Now that we’ve worked through outcomes and a schedule, let’s write the course description.
A course description acts as the short mission statement of each class. It reads as a value proposition by declaring what students will learn, framed as a promise. Authoring the course description is hard. Like creating the schedule and the course outcomes, this is an iterative process of writing and editing. The goal is to create a two or three sentence summary that succinctly articulates the mission of the class. That means it captures everything we’ve discussed above, in a summary fashion.
For example, in a class focused on creative problem solving, the course description might read:
This course teaches methods of creative problem solving and ideation related to interfaces, including sketching, diagramming, and the underlying approaches of abductive thinking and divergent thinking. Students learn how to quickly visualize ideas, iterating through variations, and allowing an idea to evolve quickly and effectively.
The language used sets up a series of commitments to the student. They will learn methods (and the methods are named); and they will achieve goals (and the goals are named). Just like the outcomes, the purpose of the course description is to set up a frame around the course, acting as an objective container in which we can make course decisions. For example, given the course description, it wouldn’t make sense to teach theory in this class—that doesn’t fit within the container of the class. It would make sense to teach drawing, though, because that supports the commitment of visualizing ideas.
In larger schools, a course description is often the only clues a student gets as to what is taught in the course; prior to the course beginning, they may not be able to view a full course plan. That means the description needs to be specific. Here is an example of a bad course description:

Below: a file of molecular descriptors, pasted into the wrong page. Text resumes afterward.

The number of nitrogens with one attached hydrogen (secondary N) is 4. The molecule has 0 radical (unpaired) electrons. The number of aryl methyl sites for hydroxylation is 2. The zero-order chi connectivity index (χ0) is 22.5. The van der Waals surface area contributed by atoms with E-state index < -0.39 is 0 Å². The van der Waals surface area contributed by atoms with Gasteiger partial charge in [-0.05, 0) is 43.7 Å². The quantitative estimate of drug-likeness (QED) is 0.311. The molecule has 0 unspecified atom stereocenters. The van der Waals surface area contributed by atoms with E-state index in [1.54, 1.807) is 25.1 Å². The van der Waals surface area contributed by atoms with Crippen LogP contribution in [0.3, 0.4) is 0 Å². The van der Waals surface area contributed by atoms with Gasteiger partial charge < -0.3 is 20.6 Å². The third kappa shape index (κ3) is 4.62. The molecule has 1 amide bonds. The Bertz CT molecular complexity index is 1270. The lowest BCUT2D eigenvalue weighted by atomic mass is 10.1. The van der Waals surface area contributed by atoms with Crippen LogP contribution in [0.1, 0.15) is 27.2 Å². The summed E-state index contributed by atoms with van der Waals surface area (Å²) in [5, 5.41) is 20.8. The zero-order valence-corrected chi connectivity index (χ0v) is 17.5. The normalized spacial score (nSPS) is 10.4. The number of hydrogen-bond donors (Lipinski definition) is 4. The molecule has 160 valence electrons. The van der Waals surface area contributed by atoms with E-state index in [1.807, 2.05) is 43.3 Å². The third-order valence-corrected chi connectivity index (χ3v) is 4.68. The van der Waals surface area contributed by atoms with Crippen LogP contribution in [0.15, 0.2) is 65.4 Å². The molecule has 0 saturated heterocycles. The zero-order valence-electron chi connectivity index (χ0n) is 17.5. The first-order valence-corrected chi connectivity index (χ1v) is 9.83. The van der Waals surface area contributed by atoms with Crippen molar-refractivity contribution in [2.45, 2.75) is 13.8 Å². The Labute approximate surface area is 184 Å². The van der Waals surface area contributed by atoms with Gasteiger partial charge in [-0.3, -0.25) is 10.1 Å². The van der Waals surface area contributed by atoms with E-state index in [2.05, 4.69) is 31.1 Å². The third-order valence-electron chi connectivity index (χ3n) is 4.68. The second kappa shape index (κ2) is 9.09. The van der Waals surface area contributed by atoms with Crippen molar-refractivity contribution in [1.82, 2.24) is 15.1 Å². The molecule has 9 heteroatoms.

This course teaches students to draw. They’ll learn about drawing and how to do it. At the end of the course, they’ll be able to sketch.
Unfortunately, I’ve seen course descriptions like this. It’s too vague. It doesn’t give students the ability to understand what they will be gaining as a result of taking the course. What will they learn about drawing? What does “be able to sketch” mean—be able to sketch in a certain style? In a certain medium? To a particular level of skill? There’s no clear delineation of boundaries, and so a student is left to make their own inference about the course content. It’s unlikely that their expectation will align with the professor’s course plan, making it difficult for them to be successful in the course.
Here’s a summary of what we’ve done to arrive at a course curriculum.
This is a good starting point for our class. But I can’t emphasize enough that course planning is fluid. Before class begins for the quarter, I’ll revise my course curriculum as many as twenty times. There’s no pressure to get it right on your first try.
At some point, though, we run out of time—we can’t iterate on the course curriculum anymore, because class is starting! At this point, I’ll capture my course plan in a syllabus. While I emphasized iteration on the course curriculum before class starts, I try very hard not to change the curriculum after the class begins, because it’s not fair to the students. In some schools, the syllabus is referenced as a “contract between the teacher and student.” This is a little stuffy, but I think it has the right intent: it says that the student and professor agree that these concepts and ideas are important and will be taught in a certain style and order. Students can plan their time, and their expectations, based on the document you create.
The syllabus has exactly the same elements as the course curriculum, just written in a simple and easy to understand format.
It lists the course description, outcomes, and grading criteria. It may also include things like office hours, assigned readings, and other course policies (such as how you want students to hand in their work—via email, dropbox, etc).